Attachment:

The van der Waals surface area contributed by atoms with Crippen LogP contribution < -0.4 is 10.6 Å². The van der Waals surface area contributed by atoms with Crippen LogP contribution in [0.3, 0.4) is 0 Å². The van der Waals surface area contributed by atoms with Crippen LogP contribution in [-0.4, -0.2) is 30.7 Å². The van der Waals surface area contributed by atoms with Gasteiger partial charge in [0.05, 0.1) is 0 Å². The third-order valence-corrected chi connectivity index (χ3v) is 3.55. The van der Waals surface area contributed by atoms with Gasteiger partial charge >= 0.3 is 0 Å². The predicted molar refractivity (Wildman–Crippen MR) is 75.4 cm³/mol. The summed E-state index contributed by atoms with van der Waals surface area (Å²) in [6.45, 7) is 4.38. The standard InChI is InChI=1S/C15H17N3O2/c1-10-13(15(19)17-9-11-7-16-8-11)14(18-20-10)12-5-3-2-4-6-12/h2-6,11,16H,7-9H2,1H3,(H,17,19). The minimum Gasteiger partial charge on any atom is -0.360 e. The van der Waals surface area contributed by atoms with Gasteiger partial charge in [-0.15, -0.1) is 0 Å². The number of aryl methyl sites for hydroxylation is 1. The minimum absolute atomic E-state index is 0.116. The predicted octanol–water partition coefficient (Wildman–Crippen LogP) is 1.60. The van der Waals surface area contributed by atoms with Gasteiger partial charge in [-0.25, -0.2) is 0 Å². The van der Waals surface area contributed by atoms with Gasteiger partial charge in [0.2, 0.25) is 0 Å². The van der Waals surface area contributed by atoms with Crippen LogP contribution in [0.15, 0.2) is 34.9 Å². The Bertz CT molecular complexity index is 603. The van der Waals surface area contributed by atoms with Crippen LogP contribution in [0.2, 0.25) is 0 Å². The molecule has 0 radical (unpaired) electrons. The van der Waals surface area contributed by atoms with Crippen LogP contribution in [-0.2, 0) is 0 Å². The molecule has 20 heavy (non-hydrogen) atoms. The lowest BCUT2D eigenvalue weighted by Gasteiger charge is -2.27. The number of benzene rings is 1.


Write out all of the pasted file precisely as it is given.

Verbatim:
The van der Waals surface area contributed by atoms with Crippen LogP contribution < -0.4 is 10.6 Å². The van der Waals surface area contributed by atoms with Crippen LogP contribution in [0.3, 0.4) is 0 Å². The van der Waals surface area contributed by atoms with Crippen LogP contribution in [-0.4, -0.2) is 30.7 Å². The van der Waals surface area contributed by atoms with Gasteiger partial charge in [0.05, 0.1) is 0 Å². The third-order valence-corrected chi connectivity index (χ3v) is 3.55. The van der Waals surface area contributed by atoms with Gasteiger partial charge >= 0.3 is 0 Å². The predicted molar refractivity (Wildman–Crippen MR) is 75.4 cm³/mol. The summed E-state index contributed by atoms with van der Waals surface area (Å²) in [6.45, 7) is 4.38. The standard InChI is InChI=1S/C15H17N3O2/c1-10-13(15(19)17-9-11-7-16-8-11)14(18-20-10)12-5-3-2-4-6-12/h2-6,11,16H,7-9H2,1H3,(H,17,19). The minimum Gasteiger partial charge on any atom is -0.360 e. The van der Waals surface area contributed by atoms with Gasteiger partial charge in [-0.15, -0.1) is 0 Å². The number of aryl methyl sites for hydroxylation is 1. The minimum absolute atomic E-state index is 0.116. The predicted octanol–water partition coefficient (Wildman–Crippen LogP) is 1.60. The van der Waals surface area contributed by atoms with Gasteiger partial charge in [-0.25, -0.2) is 0 Å². The van der Waals surface area contributed by atoms with Gasteiger partial charge in [0.2, 0.25) is 0 Å². The van der Waals surface area contributed by atoms with Crippen LogP contribution in [0.15, 0.2) is 34.9 Å². The Bertz CT molecular complexity index is 603. The van der Waals surface area contributed by atoms with Crippen LogP contribution in [0.2, 0.25) is 0 Å². The molecule has 0 radical (unpaired) electrons. The van der Waals surface area contributed by atoms with Crippen LogP contribution in [-0.2, 0) is 0 Å². The molecule has 20 heavy (non-hydrogen) atoms. The lowest BCUT2D eigenvalue weighted by Gasteiger charge is -2.27. The number of benzene rings is 1.